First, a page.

Further, Robb wrote White failed to prove that she “later learned” that her bodily injury was worse than she thought because “she has not alleged she learned anything new or different about her injury after filing her original complaint.” Thus, she cannot trigger the 180-day extension using that argument.

But Judge Paul Mathias, writing in a separate dissenting opinion, argued that White did establish that she later learned that her injury was more serious through her own personal experience and, thus, was entitled to the 180-day extension.

“Under the facts and circumstances before us, I think a woman’s ultimate decision that a lifetime of facial disfiguration was worth more than $15,000 is something she could, and here did, ‘learn’ from looking into the mirror every day, trying without success to use make-up to make the scarring less noticeable.”

Jan. 31

Civil Tort – Liability/Motion to Correct Error

Harrison County Sheriff’s Department v. Leandra Ayers, Personal Representative of the Estate of Christine Britton, Deceased


The Harrison County Sheriff’s Department cannot be held liable for the death of the wife of one of its former deputies who used her husband’s gun to kill herself. The Indiana Court of Appeals held the deputy was acting as a husband, not a law enforcement official, during the incident.

During an argument in their southern Indiana home, Christine Britton told her husband, John, that he made her so mad she could kill herself. John Britton, then a sheriff’s deputy with the Harrison County Sheriff’s Department, brushed off his wife’s comments, but after they continued arguing, Christine Britton reached for her husband’s gun, which he always wore, even when he was off duty.

Deputy Britton put his wife in a bear hug to keep her from grabbing the gun and told her not to touch his weapon. Britton then told her husband she would just get a gun out of their safe and threatened to kill herself again. Deputy Britton responded with “Fine,” laid his gun on the bed, then walked out of the room and toward the front door.

Before the sheriff’s deputy was able to exit the house, he heard a gunshot and discovered that Britton had shot herself. He called police and attempted to administer first aid, but his wife died as a result of the gunshot.

Although evidence concluded that the gunshot was self-inflicted, the Sheriff’s Department recommended that Deputy Britton be terminated, and Christine Britton’s estate sued her widowed husband and his former employer. Former Deputy Britton was dismissed from the case, but the case against the sheriff’s department continued, with Britton’s estate arguing that the sheriff was negligent and liable under the doctrine of respondeat superior.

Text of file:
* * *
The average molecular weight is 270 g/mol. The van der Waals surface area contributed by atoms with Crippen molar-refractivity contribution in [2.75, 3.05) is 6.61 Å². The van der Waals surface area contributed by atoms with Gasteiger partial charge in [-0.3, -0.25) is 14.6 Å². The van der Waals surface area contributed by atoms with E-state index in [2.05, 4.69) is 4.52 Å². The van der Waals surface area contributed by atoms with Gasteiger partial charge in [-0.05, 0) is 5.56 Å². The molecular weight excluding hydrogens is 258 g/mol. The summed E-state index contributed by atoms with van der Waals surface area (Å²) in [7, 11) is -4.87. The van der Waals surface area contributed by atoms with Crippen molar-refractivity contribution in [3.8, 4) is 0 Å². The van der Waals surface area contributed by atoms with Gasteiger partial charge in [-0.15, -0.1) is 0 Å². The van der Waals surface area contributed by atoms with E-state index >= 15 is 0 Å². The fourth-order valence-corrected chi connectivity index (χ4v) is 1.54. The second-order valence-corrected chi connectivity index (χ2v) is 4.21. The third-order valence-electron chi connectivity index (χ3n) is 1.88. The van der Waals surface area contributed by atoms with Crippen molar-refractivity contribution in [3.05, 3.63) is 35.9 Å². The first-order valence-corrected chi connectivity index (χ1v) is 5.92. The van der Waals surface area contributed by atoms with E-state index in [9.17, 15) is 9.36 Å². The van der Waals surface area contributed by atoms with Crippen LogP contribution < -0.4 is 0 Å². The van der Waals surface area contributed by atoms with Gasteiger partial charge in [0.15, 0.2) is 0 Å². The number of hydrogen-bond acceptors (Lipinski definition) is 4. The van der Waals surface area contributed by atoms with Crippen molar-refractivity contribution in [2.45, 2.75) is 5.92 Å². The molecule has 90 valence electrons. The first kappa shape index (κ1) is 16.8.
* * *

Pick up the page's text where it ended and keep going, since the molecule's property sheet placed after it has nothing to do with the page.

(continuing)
During trial, the sheriff moved for judgment on the evidence, arguing that the estate did not meet its burden of proof on any of its claims. The Floyd Circuit Court granted the motion on three counts, but allowed one of the respondeat superior theories to proceed. The jury found in favor of Britton’s estate and awarded it $1.2 million. The sheriff moved to correct error, but the trial court declined.

On appeal, the sheriff argued that as a matter of law, it cannot be held liable for former Deputy Britton’s actions because, among other reasons, he was not acting within the scope of employment during the incident that resulted in his wife’s death.

Judge John Baker, writing for a unanimous panel of the Indiana Court of Appeals, agreed and rejected the estate’s respondeat superior theory, holding that, “In all of his relevant acts, John was acting as a husband, not a sheriff’s deputy.”

Further, Baker wrote that former Deputy Britton did not commit a single act or omission that he would not have committed if he worked in an entirely different profession. Thus, none of his actions were “authorized” by his employer, as is required by the doctrine of respondeat superior, so the question of the scope of his employment should have never gone to a jury.

The case was remanded with instructions to grant the sheriff’s motion to correct error.•